Abruzzo And Molise, Italy
Abruzzo holds a record: 30 per cent of its territory is protected by environmental legislation. No other region in Europe can boast as much. Not without good reason is it known as "the region of parks". Three national parks, a regional park and many protected sites and nature reserves.
In a region like this, it seems natural that the regional capital is called L'Aquila ("The Eagle"). Dominated by an imposing sixteenth-century castle (which houses the National Museum of Abruzzo), L'Aquila has splendid civic and religious monuments from the medieval and renaissance eras.
On the coast of Abruzzo (which features popular seaside resorts) one of the most popular locations is Pescara, birthplace of Gabriele D'Annunzio. The house where he was born is now a small and evocative museum.
At Chieti there is an important National Archaeological Museum, well-known for the modernity and effectiveness of its exhibitions (for which it has won prizes). The "show piece" of the museum is the Warrior of Capestrano, a funerary statue of the sixth century B.C., found in the province of L'Aquila in 1934.At Teramo the stupendous fifteenth-century Antepedium (inside the cathedral) made by the great goldsmith of Abruzzo, Nicola da Guardiagrele, should not be missed.
But Abruzzo is surprisingly rich in architectural and artistic treasures, almost as much as it is full of natural treasures and folk traditions (such as the "Festival of the Serpents" in Cocullo, which brings thousands of people to this tiny village on the first Sunday of May).
We shall hazard a slogan for this small and delightful region of the southern Adriatic: "Pay a visit, before it becomes fashionable". Sure enough, as it is no hard matter to predict the mass discovery of this land where everything has retained the "flavour" of old times: from the splendid landscapes to the folk traditions, from the gastronomic attractions (fabulous cheeses, among the many other typical products) to the community life, from the hospitality of the inhabitants to the unspoilt sea, from the craftsmanship (the bells of Agnone are famous) to the quiet life in the villages of the interior. It is a genuine pleasure to visit Molise.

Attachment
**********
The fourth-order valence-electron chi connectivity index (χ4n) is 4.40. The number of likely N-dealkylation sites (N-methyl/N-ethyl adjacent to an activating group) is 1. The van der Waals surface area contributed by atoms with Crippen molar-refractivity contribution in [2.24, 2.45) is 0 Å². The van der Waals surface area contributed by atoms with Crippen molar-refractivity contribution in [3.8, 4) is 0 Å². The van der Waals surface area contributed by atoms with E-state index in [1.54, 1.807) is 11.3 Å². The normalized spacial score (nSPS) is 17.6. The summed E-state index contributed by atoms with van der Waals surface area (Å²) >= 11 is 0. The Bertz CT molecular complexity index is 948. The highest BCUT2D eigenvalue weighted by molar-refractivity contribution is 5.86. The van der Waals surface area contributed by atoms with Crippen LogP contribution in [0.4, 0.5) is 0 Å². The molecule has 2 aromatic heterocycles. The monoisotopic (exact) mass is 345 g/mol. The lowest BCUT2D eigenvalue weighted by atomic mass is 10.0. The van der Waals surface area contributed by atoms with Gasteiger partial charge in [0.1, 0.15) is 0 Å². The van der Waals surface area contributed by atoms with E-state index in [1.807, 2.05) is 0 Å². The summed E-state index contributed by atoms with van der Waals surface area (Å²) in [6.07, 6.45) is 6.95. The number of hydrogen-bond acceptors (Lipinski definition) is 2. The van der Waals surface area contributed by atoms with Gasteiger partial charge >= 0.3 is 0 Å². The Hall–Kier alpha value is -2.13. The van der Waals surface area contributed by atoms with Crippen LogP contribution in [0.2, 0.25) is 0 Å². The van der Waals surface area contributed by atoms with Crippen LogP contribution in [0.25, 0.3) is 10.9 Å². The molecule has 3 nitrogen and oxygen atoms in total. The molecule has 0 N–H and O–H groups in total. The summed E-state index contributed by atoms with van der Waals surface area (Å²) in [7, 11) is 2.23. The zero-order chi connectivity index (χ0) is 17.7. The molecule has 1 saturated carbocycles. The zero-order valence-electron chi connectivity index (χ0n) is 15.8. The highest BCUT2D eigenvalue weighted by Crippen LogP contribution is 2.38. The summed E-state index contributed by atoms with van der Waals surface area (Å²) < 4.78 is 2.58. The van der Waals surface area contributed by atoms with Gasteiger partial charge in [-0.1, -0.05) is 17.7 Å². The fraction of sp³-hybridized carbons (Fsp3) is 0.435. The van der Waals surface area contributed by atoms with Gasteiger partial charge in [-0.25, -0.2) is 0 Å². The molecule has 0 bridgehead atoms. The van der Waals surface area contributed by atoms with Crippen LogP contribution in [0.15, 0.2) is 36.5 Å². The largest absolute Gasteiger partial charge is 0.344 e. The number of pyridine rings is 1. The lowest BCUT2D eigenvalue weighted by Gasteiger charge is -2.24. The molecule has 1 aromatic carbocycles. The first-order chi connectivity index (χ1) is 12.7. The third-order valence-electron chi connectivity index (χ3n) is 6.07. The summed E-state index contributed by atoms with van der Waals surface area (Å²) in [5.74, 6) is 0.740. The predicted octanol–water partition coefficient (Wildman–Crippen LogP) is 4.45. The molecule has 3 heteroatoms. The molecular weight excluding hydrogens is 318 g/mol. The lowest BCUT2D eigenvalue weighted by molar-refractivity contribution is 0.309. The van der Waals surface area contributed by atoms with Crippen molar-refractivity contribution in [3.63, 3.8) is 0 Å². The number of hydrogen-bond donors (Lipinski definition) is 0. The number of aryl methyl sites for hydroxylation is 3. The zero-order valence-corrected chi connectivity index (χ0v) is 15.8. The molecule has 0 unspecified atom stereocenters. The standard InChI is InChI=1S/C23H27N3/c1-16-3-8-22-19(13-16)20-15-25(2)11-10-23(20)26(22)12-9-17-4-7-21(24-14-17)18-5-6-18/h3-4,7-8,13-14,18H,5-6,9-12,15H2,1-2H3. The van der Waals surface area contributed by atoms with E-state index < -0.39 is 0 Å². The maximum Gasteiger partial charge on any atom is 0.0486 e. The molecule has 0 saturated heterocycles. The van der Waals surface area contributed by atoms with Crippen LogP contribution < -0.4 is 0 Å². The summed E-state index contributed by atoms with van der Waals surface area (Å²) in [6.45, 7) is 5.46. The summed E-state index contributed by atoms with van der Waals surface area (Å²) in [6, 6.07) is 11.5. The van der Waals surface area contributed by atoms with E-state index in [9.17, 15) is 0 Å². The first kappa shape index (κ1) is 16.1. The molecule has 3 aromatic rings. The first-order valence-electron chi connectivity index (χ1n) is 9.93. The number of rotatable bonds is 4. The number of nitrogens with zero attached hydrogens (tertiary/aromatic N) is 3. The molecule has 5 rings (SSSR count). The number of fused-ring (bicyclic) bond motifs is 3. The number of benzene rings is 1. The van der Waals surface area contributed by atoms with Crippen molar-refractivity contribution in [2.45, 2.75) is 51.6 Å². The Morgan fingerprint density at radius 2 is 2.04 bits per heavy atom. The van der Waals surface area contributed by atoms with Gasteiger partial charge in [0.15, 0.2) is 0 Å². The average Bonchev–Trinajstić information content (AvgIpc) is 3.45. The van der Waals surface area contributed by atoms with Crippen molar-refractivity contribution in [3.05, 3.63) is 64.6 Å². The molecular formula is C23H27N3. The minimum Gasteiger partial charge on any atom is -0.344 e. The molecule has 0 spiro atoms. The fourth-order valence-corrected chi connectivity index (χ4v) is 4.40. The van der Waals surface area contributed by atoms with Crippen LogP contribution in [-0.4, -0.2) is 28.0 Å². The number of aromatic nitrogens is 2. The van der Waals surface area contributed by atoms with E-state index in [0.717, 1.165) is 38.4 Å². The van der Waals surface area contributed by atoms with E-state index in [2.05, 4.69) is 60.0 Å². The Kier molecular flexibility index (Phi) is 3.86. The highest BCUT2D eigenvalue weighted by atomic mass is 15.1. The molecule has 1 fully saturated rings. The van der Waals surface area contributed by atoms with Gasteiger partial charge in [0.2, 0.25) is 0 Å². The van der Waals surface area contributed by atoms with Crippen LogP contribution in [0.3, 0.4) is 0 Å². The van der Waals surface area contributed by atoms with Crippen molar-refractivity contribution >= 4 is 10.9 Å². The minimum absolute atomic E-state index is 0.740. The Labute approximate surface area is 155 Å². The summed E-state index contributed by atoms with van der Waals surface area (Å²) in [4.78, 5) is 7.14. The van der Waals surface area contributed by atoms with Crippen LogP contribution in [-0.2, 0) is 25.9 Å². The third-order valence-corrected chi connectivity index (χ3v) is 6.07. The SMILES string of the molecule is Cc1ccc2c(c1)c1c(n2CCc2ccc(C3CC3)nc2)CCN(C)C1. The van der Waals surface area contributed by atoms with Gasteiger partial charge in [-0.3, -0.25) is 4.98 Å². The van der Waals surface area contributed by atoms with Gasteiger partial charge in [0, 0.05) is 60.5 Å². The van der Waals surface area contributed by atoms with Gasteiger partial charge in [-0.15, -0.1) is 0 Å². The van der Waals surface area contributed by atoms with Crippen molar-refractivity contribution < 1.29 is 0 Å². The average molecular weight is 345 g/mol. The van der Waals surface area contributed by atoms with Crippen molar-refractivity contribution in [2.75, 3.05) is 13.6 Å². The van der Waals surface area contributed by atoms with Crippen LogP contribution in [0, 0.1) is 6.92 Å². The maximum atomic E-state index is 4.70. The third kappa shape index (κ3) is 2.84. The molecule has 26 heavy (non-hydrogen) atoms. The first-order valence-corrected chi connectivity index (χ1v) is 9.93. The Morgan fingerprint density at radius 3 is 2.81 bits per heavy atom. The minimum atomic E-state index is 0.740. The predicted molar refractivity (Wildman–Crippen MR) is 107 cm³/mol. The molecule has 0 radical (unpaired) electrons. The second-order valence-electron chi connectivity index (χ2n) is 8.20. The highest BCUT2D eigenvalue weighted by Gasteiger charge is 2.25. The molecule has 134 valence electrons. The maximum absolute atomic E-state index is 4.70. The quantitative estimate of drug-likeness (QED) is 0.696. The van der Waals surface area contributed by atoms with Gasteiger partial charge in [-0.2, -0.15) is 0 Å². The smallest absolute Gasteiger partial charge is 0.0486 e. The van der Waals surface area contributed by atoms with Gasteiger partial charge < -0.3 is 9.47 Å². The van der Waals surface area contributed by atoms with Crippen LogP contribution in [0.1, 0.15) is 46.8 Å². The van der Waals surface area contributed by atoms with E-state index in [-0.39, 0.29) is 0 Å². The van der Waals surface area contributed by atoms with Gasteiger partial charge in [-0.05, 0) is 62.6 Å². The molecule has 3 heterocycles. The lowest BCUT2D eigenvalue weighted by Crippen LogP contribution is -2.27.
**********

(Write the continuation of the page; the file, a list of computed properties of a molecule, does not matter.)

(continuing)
Let's start from the regional capital, Campobasso, with its evocative tangle of historic streets and the fifteenth-century Monforte castle. In Termoli, the Mediterranean sunshine lightens the ancient walls constructed by Emperor Frederick and the massive sixteenth-century castle that looms over the sea.
Everywhere in Molise, nature seems to keep watch over history, preserving memories. As in the esplanade at Sepino, whose archaeological zone testifies to the ancient Roman colony, and in the vicinity of Pietrabbondante, where another interesting archaeological site recalls the remote existence of the Sannites, an ancient Italic people which dared to challenge and fight the power of Rome. And again, in the province of Isernia (the second city of Molise, with a beautiful Cathedral and fourteenth-century fountain), where the ancient abbey of S. Vincenzo al Volturno rises, solitary and majestic.
A visit to Molise really is worthwhile, then. Before it becomes fashionable.
Contents courtesy of: ENIT, National Italian Tourist Board
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